I can personally attest to this connection. I have found that my perception of the natural world can shift after a profound psychedelic experience, with natural elements (trees in particular) appearing alive and animated, imbued with energy and personality, and gesturing in all sorts of ways. Nature appears sentient, communicative, and capable of expressing moods. But I wouldn’t say this has made me adopt the supernatural beliefs central to animism. However, as we will now see, not all scholars accept that such beliefs are necessary or universal among animistic cultures.

The Plurality of Animistic Beliefs

Graham Harvey, a religious studies scholar, points out in his book Animism: Respecting the Living World (2005) that animist cultures differ in their beliefs; they differ in terms of whether particular entities are seen as persons or inanimate objects, as well as whether disembodied persons exist. For this reason, he uses the term “animisms” to properly reflect the plurality of animistic beliefs. Moreover, animism need not assume, taken for granted as truth, the existence of supernatural spirits. Harvey states: “Animists may acknowledge the existence and even presence of deities or discarnate persons (if that is what ‘spirit’ means), but their personhood is a more general fact” (Harvey, 2005, p. xviii). He also underlines:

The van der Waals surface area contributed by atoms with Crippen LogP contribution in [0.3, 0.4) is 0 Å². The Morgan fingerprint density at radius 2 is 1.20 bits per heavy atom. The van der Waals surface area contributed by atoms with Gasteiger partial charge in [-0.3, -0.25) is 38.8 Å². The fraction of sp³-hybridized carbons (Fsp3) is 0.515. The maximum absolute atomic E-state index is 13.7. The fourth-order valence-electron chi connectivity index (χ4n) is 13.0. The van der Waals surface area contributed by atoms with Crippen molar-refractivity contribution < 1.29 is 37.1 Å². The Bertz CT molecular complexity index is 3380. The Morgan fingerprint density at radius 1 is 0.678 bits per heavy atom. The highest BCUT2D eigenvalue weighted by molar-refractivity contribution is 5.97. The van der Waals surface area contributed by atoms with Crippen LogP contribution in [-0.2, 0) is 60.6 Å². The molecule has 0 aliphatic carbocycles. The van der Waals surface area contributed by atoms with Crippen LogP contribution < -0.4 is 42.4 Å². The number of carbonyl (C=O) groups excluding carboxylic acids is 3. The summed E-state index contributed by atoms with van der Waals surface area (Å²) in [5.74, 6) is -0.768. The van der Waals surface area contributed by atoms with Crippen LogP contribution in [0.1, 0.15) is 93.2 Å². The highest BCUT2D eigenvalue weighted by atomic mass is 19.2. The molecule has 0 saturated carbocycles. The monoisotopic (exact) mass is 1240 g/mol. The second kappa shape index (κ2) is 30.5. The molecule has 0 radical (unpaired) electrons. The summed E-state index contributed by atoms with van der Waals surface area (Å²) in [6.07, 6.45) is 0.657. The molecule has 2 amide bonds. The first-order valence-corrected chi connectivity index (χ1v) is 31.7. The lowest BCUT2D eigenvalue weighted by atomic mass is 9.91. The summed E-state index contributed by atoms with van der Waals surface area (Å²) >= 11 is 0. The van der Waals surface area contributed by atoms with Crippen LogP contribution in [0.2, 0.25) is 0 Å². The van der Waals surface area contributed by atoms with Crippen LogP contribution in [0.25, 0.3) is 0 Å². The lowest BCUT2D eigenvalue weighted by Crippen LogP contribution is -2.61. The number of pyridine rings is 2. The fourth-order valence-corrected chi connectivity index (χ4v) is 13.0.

[A]nimists’ resistance to the notion of ‘the supernatural’, a domain that appears to transcend everyday reality and hereby dialectically to form another domain called ‘nature’. Neither ‘nature’ nor ‘supernature’ are necessary in the thinking of animists who understand that many and various persons co-exist and are jointly responsible for the ways the world will evolve next. (2005, p. 185)